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Ask NurseGail.com:  How Can I Skip My Period?
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Ask NurseGail.com: How Can I Skip My Period?

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Nurse Gail Ingram answers the question, “How can I skip my period?” just in time for Valentine’s Day.


You’re expecting a call from Aunt Flo on Valentine’s Day?  Don’t fear.  There are ways to postpone her visit.

If You’re On Birth Control…

It has long been established that skipping periods while on the pill is safe.  In fact, certain kinds of birth control pills are designed so the user won’t have a period for three months.  For example, Seasonique users go for 84 days without a period.  A period is scheduled at three months to ensure that users aren’t pregnant or having other health issues.  Otherwise, menstruation is not biologically necessary.  Women can go safely for years without having periods.  So skip the sugar pills and go straight to the next pack.  It won’t decrease the effectiveness of the pill and the only thing messing up those sheets on Valentine’s Day will be red rose petals.

If You’re NOT On Birth Control…

If you’ve been thinking about starting birth control, do it today.  Your provider will have you take a pregnancy test, and if you aren’t pregnant, you can take the first pill, apply the patch, or insert the ring immediately.  There is no need to wait until the first day of your next period.  That is the “old fashioned” way of prescribing birth control and it’s not done like that anymore.  Although back up barrier protection (ex: condom) is still recommended for the first week to prevent (a rare, but possible) pregnancy.  But you’d be using a condom anyway, right?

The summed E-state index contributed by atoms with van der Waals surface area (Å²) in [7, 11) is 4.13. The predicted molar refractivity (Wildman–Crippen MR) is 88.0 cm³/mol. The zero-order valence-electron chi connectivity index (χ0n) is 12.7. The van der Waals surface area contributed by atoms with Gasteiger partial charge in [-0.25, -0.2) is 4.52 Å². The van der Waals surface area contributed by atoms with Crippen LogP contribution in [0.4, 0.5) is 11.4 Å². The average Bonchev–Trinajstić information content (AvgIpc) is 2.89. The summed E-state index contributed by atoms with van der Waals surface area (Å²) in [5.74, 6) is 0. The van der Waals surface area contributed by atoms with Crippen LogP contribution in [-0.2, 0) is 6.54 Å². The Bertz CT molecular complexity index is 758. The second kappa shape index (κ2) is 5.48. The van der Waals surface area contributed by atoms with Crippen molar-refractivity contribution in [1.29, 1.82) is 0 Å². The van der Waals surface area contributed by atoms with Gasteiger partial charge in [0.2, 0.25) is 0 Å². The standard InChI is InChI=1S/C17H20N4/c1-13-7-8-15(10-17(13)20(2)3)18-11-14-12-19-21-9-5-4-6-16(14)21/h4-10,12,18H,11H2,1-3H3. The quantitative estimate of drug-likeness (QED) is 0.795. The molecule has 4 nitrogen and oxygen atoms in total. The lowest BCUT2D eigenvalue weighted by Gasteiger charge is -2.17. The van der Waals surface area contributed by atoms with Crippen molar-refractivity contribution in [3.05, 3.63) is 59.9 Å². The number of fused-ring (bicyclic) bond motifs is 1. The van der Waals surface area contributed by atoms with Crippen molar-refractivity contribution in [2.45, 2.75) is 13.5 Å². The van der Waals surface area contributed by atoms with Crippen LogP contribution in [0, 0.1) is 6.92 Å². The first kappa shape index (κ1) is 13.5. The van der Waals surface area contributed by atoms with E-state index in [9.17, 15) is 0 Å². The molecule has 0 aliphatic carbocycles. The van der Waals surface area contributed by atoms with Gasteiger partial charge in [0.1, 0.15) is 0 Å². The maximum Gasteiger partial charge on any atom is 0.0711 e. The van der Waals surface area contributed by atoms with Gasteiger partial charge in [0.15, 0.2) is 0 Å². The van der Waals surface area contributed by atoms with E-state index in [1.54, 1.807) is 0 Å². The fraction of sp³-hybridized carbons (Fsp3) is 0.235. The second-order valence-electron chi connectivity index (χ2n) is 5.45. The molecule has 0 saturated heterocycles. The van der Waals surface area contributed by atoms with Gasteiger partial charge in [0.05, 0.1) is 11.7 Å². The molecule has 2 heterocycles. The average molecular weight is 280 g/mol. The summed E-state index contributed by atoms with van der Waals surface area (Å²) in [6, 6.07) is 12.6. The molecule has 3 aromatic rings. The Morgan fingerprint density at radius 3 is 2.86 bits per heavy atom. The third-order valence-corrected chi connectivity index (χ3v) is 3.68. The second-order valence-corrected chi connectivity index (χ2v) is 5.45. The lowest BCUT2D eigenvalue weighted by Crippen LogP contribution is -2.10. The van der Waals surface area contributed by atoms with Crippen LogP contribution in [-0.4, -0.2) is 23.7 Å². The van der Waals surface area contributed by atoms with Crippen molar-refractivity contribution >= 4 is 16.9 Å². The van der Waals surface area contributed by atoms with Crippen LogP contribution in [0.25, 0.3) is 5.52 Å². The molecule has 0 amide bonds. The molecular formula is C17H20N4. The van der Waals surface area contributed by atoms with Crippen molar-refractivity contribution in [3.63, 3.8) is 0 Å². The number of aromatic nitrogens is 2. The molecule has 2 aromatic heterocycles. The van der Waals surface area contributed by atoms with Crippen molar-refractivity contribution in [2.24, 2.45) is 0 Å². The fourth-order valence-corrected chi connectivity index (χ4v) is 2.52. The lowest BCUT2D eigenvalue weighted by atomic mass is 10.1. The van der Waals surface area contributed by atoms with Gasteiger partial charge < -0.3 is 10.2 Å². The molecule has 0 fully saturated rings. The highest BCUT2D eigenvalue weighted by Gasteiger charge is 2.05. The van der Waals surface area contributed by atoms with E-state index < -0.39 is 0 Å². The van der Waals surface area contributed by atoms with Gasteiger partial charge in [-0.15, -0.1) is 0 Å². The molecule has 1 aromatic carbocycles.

If You Don’t Want To Start Birth Control…

In theory, the morning after pill should delay your period but this isn’t actually the case.  Studies show that periods can come later, at the same time, or even earlier, which makes emergency contraception a bad choice for suppression of menstrual bleeding.  If you can get your hands on them without a prescription, taking two birth control pills at the same time is known to delay or stop bleeding mid-menses.  Unfortunately, there are side effects (nausea and vomiting among others) which will diminish the romance of a Valentine’s Day date.  This method is unpredictable and may take a day or so depending on the kind of pill and an individual’s reaction.  Of course, as a practitioner, I cannot recommend this.  But I do recommend that you enjoy your Valentine’s Day regardless of your period.

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3 Comments

  • Nurse Beth says:

    Hi Gail,

    Is there evidence around doubling up on the pill to avoid your period? I shared this on twitter, but a doctor cautioned against it-

    thanks,
    Beth

    • NurseGail.com NurseGail.com says:

      Thank you for the comment, Beth. The author, Gail Ingram, specifically states, “…as a practitioner, I cannot recommend this,” and she lists various reasons for her determination. Just to be clear, Gail Ingram writes that this method may briefly stop bleeding, but it does not stop a period which involves ovulation. Again, thank you for reading and requesting clarification.

  • boyar melinda says:

    I thought your post was great!

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